Projects and collaboration

Institutionalised Religion and Religious Change
Project leader: Anna Haapalainen (Department of Comparative Religion, University of Turku)

Anna Haapalainen’s PhD research project focuses on the relationship between St. Michael’s Parish as a part of the Finnish Evangelical-Lutheran Church and diverse and scattered religious sphere in today’s Finnish society. The emergence of diverse possibilities of religious affiliation challenges the traditional religiosity and religious practices.

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Lutheran Christianity in the context of Finnish preindustrial folk culture and belief tradition
Project leader: Kaarina Koski, docent and PhD in folklore studies

Kaarina Koski has studied Lutheran Christianity in the context of Finnish preindustrial folk culture and belief tradition. Her research on the topic concerns death and burial, the connection between death and evil in folk culture, the sacred nature of the Church building in vernacular tradition, Christian upbringing and morals in folk culture, as well as folk legends concerning the Church building and graveyards.

Religious Imaginaries and Modernisation: The Dynamics of World-making among Amazonian Indigenous Christians
Project leader: Minna Opas (Turku Institute for Advanced Studies, University of Turku)

This three-year (2015–2017) research project explores the role of religious imaginaries in shaping people’s lived worlds. More specifically, it concentrates on the ways in which different Christian imaginaries affect people’s understandings of the self, the other and the transcendent, and on how, if at all, in doing so, Christianity works as a modernising force in people’s worlds. Research material in the study will be formed among Indigenous Yine second generation Christians living in the Peruvian Amazonia.

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Tactile Saints – Holy Matter and the Great Western Schism
Project leader: Marika Räsänen (Turku Institute for Advanced Studies, University of Turku)

The aim of the three-year (2017­­–2019) research project is to study the perception of relics as a part of the Great Western Schism (1378–1418). The exploration focuses on the religious culture promoted by the Dominicans. The Schism manifested itself poignantly in the Dominican Order and further in the lay communities following Dominican friars’ pastoral care. The Dominican Order was divided into two obediences under the guidance of two master generals of whom one followed the pope Clement VII in Avignon and the other Urban VI in Rome. Thus polarized, the Order introduced new cults of relics, as well as narrative literature, iconography and liturgy that promoted their veneration. Both factions of the Order were active in encouraging, guiding, and controlling relic practices. While the late Middle Ages have often been seen as a death blow to relic cults, this project argues that relics were a vital part of the experience of the Schism: relics intensified the polarization of Christendom, first between two popes, one in Avignon, the other in Rome, and then after 1409, the third in Pisa.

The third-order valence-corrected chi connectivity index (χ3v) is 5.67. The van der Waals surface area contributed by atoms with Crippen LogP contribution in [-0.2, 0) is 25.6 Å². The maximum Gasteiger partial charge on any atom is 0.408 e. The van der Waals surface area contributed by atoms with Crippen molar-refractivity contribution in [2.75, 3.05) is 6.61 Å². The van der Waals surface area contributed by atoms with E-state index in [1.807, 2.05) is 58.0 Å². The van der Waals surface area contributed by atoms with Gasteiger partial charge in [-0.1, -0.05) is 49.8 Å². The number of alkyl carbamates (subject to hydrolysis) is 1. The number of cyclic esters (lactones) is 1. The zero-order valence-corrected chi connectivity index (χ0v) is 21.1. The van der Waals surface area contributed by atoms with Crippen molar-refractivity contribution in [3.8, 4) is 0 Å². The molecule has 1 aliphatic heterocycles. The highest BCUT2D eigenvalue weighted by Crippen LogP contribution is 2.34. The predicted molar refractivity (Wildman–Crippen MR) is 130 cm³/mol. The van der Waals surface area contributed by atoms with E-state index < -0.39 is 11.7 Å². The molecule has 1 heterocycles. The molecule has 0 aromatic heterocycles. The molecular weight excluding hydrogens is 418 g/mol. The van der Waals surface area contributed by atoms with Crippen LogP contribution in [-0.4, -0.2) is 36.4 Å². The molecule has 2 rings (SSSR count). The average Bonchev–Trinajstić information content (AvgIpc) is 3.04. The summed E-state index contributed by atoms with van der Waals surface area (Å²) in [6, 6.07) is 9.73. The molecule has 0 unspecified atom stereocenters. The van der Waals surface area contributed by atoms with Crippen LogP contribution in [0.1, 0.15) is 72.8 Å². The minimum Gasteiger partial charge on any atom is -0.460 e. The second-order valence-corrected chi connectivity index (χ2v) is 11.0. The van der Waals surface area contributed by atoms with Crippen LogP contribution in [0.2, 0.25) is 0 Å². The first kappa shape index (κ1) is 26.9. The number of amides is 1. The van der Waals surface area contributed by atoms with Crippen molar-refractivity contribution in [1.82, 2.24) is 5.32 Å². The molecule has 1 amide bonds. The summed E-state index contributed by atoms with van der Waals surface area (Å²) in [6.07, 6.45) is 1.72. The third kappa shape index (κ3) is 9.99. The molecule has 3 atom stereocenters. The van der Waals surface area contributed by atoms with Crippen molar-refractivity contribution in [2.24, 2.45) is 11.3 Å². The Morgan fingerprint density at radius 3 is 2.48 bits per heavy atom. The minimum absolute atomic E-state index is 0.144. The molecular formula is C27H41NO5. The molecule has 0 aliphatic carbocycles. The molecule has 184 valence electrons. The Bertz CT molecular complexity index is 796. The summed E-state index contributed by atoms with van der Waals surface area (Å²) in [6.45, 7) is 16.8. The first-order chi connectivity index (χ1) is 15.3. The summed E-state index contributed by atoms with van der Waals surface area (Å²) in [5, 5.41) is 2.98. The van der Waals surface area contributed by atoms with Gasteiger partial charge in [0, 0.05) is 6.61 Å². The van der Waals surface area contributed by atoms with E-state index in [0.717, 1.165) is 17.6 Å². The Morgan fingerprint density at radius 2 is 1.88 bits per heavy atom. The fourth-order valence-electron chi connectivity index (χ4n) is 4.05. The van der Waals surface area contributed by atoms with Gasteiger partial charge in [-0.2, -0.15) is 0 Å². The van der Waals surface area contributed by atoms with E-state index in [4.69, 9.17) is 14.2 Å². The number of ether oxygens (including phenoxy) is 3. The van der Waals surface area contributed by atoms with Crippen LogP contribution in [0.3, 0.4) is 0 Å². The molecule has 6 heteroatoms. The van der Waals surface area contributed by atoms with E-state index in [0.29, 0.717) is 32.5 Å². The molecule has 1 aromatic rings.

Touching, Tasting, Hearing, Seeing and Smelling. Sensory Experiences in the Feasts of St Thomas Aquinas
Project leader: Marika Räsänen (Cultural History, University of Turku)
Project members: Hilkka-Liisa Vuori (Sibelius-Academy), Seppo Heikkinen (Classical languages, University of Helsinki), Johanna Korhonen (free lance chanter)

This is a joint research and artistic project with a strong multidisciplinary approach. A culture historian, musicologist and Latin philologist investigate medieval lyrics and notations of Saint Thomas Aquinas’s feasts and analyze the perception of the saint through the spatial, musical and linguistic emphasis in his festivities. The project producer the concerts and it has published the CD Felix Thomas, lumen mundi in collaboration with Vox silentii. In the Chanting Laboratory the project members and other participants have sought to achieve a grasp of a possible sensorial experience of medieval people.  The project is funded by KONE foundation in 2015­–2018.

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Charity, Compassion and Humanity: The Iconographic Change in Finnish Altarpieces and the Societal Transition in 1869-1919
Project leader: Ringa Takanen (Art History, University of Turku)

Ringa Takanen’s PhD research project explores the widely used and new motifs in the Evangelical Lutheran altarpieces of the late 19th and early 20th century Finland. The main focus is on Alexan­dra Frosterus-​Såltin (1837–1916), who created a large body of work and thus had a strong influence on the altar painting of her era. The research concentrates on the thematic of humanity and social activity of Christ, particularly the motifs including women and children as part of the central imagery. The diverse approaches of picture interpretation and iconographic methodology are applied, and the works are placed in their contemporary social, political and cultural framework.

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